“Nuns Fret Not”: A Sonnet by William Wordsworth (1807)

Nuns fret not at their convent’s narrow room;

And hermits are contented with their cells;

And students with their pensive citadels;

Maids at the wheel, the weaver at his loom,

Sit blithe and happy; bees that soar for bloom,

High as the highest Peak of Furness-fells,*

Will murmur by the hour in foxglove bells:

In truth the prison, unto which we doom

Ourselves, no prison is: and hence for me,

In sundry moods, ’twas pastime to be bound

Within the sonnet’s scanty plot of ground;

Pleased if some souls (for such there needs must be)

Who have felt the weight of too much liberty,

Should find brief solace there, as I have found.


*Mountains in the Lake District.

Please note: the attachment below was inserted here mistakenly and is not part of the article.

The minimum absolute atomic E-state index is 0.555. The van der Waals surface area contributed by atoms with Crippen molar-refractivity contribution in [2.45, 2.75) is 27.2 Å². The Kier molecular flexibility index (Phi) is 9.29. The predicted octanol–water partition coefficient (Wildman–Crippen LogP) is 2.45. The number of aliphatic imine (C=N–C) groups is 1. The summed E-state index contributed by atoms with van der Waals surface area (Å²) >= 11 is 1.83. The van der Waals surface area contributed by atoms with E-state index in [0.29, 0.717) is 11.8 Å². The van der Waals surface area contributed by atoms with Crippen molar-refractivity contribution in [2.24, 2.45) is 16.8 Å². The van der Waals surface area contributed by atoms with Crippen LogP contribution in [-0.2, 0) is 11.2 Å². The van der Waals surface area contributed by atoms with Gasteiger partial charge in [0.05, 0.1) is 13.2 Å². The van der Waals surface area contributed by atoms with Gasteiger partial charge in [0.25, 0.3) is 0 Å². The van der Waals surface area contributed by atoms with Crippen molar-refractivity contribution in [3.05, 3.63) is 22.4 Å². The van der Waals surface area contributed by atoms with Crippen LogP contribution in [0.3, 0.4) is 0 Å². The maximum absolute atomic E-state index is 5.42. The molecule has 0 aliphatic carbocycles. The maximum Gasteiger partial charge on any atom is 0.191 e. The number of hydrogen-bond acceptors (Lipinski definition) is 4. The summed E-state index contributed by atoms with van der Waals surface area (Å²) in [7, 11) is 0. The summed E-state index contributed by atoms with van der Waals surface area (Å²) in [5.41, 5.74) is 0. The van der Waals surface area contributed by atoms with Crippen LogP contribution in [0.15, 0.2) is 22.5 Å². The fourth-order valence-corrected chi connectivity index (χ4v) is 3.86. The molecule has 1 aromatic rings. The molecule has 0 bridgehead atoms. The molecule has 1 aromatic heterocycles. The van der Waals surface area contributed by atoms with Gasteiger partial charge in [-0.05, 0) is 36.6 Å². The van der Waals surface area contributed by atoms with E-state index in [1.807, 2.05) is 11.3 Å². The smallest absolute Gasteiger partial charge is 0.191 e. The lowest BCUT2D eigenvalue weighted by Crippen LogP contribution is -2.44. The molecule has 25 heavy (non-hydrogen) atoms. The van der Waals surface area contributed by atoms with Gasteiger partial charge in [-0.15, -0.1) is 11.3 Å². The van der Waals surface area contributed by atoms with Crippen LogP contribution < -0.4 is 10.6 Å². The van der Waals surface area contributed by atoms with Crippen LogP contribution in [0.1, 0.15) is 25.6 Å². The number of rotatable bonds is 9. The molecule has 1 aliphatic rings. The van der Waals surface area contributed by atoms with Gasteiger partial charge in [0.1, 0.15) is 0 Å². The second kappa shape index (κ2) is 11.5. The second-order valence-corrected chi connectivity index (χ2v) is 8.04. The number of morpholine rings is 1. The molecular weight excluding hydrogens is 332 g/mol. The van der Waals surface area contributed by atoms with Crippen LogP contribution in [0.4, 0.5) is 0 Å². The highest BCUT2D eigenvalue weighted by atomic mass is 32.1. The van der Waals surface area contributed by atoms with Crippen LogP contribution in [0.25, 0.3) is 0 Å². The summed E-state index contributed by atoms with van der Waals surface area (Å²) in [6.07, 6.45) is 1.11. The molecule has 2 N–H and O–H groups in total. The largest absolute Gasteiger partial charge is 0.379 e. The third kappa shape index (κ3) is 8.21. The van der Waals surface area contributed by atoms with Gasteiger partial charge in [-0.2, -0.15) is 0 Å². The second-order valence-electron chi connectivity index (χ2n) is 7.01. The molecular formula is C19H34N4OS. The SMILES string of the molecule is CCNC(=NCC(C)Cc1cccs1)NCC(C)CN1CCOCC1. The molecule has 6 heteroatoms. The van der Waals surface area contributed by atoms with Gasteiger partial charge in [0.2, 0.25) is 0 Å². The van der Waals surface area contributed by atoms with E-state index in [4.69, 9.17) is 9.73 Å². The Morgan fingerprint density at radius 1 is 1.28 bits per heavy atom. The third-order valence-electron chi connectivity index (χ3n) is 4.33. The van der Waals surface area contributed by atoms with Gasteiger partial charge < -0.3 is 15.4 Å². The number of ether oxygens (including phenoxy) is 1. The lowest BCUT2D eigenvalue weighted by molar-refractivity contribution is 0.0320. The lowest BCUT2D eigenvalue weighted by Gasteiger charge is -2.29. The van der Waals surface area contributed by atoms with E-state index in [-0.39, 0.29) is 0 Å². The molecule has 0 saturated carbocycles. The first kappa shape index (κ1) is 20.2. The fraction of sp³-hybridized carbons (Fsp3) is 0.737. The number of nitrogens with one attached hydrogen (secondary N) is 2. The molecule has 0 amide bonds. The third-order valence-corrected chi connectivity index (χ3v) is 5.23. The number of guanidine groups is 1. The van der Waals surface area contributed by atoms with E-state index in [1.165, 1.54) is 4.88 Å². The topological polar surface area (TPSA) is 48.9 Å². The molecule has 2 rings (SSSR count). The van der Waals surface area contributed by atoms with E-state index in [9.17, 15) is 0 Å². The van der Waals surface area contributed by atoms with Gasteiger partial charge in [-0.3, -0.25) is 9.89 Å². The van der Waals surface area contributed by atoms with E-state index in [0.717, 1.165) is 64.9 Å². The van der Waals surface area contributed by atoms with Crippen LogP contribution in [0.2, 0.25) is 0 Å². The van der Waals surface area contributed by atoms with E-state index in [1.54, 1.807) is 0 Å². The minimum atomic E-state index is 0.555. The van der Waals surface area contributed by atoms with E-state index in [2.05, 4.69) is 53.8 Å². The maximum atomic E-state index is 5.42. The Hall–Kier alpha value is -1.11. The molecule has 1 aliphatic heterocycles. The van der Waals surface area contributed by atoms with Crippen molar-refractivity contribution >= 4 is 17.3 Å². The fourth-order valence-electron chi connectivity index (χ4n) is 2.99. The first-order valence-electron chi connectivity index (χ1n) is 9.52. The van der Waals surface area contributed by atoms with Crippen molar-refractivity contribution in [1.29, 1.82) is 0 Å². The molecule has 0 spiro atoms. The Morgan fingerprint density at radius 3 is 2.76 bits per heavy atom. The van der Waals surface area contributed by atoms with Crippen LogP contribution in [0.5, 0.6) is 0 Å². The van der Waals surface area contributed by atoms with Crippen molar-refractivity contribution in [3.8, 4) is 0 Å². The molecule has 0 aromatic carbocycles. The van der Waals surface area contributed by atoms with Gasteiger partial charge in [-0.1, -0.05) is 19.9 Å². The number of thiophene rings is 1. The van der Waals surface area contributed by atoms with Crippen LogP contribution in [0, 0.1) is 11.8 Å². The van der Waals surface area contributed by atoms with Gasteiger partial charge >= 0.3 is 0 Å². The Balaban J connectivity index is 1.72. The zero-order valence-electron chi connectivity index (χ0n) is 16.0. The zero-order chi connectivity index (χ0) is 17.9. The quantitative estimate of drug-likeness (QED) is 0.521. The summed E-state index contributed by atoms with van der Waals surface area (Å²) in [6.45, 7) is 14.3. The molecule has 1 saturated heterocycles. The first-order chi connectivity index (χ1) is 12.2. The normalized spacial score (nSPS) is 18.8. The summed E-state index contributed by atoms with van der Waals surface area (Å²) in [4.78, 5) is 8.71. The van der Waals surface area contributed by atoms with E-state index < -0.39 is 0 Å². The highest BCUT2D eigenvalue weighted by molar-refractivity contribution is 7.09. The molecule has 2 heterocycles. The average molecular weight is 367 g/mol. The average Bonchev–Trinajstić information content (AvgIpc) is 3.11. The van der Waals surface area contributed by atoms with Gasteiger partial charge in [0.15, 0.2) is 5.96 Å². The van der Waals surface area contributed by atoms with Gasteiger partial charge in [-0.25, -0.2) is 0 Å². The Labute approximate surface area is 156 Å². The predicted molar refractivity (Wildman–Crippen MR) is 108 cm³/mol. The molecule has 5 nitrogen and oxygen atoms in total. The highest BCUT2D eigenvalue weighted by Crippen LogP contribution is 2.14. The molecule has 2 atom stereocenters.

About Santi Tafarella

I teach writing and literature at Antelope Valley College in California.
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1 Response to “Nuns Fret Not”: A Sonnet by William Wordsworth (1807)

  1. aunty dawkins says:

    An interesting evocation of the solitary pleasure to be found whilst one’s brain maybe in a different place to one’s body,metaphorically speaking. Psychologists might call this state as being ‘in the flow’ which for a ‘creative’ like Wordsworth was a happy place to be sometimes as an antidote to the vast beauty of nature, which he also extolled.
    In this sonnet it is also interesting how Wordsworth had to be very creative in his manipulation of the text to fit into the 10 beat rhythm of iambic pentameter.

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